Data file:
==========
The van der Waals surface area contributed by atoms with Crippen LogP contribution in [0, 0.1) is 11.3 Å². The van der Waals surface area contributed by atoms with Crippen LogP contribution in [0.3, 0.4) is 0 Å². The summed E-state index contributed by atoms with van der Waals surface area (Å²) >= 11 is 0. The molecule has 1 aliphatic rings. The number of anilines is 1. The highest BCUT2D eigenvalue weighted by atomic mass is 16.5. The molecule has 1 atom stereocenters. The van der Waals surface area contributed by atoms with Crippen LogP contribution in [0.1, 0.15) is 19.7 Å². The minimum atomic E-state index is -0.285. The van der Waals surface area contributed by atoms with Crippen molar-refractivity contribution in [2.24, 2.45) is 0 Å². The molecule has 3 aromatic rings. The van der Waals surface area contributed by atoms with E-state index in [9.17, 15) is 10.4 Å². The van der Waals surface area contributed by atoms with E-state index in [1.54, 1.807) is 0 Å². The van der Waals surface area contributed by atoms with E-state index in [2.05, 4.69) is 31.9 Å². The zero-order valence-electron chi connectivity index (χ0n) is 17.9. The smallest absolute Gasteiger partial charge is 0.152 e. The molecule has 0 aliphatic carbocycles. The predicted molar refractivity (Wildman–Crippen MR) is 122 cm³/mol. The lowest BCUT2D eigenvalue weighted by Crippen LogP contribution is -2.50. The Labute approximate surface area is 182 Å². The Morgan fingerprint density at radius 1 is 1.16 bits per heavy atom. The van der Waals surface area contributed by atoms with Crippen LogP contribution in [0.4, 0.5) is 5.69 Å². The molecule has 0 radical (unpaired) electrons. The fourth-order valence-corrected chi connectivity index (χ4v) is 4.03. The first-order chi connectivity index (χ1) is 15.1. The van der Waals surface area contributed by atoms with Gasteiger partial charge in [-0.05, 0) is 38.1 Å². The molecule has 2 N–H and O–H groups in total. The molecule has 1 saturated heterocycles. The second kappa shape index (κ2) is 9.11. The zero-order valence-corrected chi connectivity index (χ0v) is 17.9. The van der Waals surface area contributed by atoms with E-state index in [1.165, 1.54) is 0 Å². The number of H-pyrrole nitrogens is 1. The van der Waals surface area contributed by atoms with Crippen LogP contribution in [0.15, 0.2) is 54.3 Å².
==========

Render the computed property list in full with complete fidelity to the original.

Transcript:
The van der Waals surface area contributed by atoms with Crippen LogP contribution in [0, 0.1) is 11.3 Å². The van der Waals surface area contributed by atoms with Crippen LogP contribution in [0.3, 0.4) is 0 Å². The summed E-state index contributed by atoms with van der Waals surface area (Å²) >= 11 is 0. The molecule has 1 aliphatic rings. The number of anilines is 1. The highest BCUT2D eigenvalue weighted by atomic mass is 16.5. The molecule has 1 atom stereocenters. The van der Waals surface area contributed by atoms with Crippen LogP contribution in [0.1, 0.15) is 19.7 Å². The minimum atomic E-state index is -0.285. The van der Waals surface area contributed by atoms with Crippen molar-refractivity contribution in [2.24, 2.45) is 0 Å². The molecule has 3 aromatic rings. The van der Waals surface area contributed by atoms with E-state index in [9.17, 15) is 10.4 Å². The van der Waals surface area contributed by atoms with E-state index in [1.54, 1.807) is 0 Å². The van der Waals surface area contributed by atoms with E-state index in [2.05, 4.69) is 31.9 Å². The zero-order valence-electron chi connectivity index (χ0n) is 17.9. The smallest absolute Gasteiger partial charge is 0.152 e. The molecule has 0 aliphatic carbocycles. The predicted molar refractivity (Wildman–Crippen MR) is 122 cm³/mol. The lowest BCUT2D eigenvalue weighted by Crippen LogP contribution is -2.50. The Labute approximate surface area is 182 Å². The Morgan fingerprint density at radius 1 is 1.16 bits per heavy atom. The van der Waals surface area contributed by atoms with Crippen LogP contribution in [0.4, 0.5) is 5.69 Å². The molecule has 0 radical (unpaired) electrons. The fourth-order valence-corrected chi connectivity index (χ4v) is 4.03. The first-order chi connectivity index (χ1) is 15.1. The van der Waals surface area contributed by atoms with Gasteiger partial charge in [-0.05, 0) is 38.1 Å². The molecule has 2 N–H and O–H groups in total. The molecule has 1 saturated heterocycles. The second kappa shape index (κ2) is 9.11. The zero-order valence-corrected chi connectivity index (χ0v) is 17.9. The van der Waals surface area contributed by atoms with E-state index in [1.165, 1.54) is 0 Å². The number of H-pyrrole nitrogens is 1. The van der Waals surface area contributed by atoms with Crippen LogP contribution in [0.15, 0.2) is 54.3 Å².